About the printf in the handler, this handler will eventually only contain 1 or 2 function calls but these functions will be communicating with databases and other nodes via TCP, as well as logging various things. Is printf safe to use in a function called from a handler?

Also, in refernce to the resources I was asking about, I am looking for anything that can assist me in writing a timer driven event system. This code will also be heavily threaded. I have found a lot on the web but mostly just rudimentary examples.

One last thing. Suppose I have a real-time timer that will expire every 10 secs, however the process loses its time slice on the cpu in 5 secs and doesnt regain another slice for 30 seconds (hypothetically). Thus it will be sleeping when the timer expires (it will be sleeping during the next 3 time expirations), so what happens when the process regains execution time? Are the signals queued up and sent at that time, or are they lost, or what?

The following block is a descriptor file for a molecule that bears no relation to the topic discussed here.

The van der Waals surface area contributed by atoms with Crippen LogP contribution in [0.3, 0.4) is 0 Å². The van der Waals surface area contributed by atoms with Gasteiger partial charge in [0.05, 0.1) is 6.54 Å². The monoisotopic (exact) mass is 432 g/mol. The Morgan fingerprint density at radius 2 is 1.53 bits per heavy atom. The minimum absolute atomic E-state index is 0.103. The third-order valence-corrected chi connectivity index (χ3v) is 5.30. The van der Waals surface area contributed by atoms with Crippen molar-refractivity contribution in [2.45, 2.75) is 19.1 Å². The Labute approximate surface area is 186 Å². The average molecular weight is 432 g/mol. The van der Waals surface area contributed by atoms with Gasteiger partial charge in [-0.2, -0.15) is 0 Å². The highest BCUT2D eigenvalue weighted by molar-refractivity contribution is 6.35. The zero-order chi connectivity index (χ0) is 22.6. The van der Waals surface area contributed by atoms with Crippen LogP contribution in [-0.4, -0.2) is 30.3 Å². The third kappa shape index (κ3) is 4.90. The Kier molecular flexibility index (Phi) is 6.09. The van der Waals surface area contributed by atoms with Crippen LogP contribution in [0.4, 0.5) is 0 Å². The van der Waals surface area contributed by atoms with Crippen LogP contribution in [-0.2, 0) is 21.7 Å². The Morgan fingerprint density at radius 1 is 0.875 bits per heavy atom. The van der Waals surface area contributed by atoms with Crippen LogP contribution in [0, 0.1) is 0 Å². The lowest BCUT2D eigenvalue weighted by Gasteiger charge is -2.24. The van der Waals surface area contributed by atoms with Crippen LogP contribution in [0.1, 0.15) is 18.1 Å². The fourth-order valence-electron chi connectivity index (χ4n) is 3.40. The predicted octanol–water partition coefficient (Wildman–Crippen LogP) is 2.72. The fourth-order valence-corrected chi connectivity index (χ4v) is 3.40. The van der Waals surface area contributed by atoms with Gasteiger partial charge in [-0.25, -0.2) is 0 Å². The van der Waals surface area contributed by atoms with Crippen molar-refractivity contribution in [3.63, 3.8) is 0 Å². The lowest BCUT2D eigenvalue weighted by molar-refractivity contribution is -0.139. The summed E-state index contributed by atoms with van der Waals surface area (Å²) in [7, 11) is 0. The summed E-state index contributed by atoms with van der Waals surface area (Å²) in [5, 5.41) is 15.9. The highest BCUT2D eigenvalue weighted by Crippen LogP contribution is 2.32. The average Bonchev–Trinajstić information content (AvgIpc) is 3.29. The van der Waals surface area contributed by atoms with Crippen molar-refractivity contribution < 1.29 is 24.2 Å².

Thanks for all the help, I will increase points if this is a larger problem.

Thanks,
rhugga
0
 
ssnkumarCommented:
You are trying to set a real-time clock on a non-realtime system!
Because of scheduling and context-switching, you may never get a very accurate timer on these systems.

-ssnkumar
0
 
van_dyCommented:
>>Is printf safe to use in a function called from a handler?

No it is not safe, signal handlers are supposed to do only trivial things, like setting
a flag, or doing somethng to a global variable.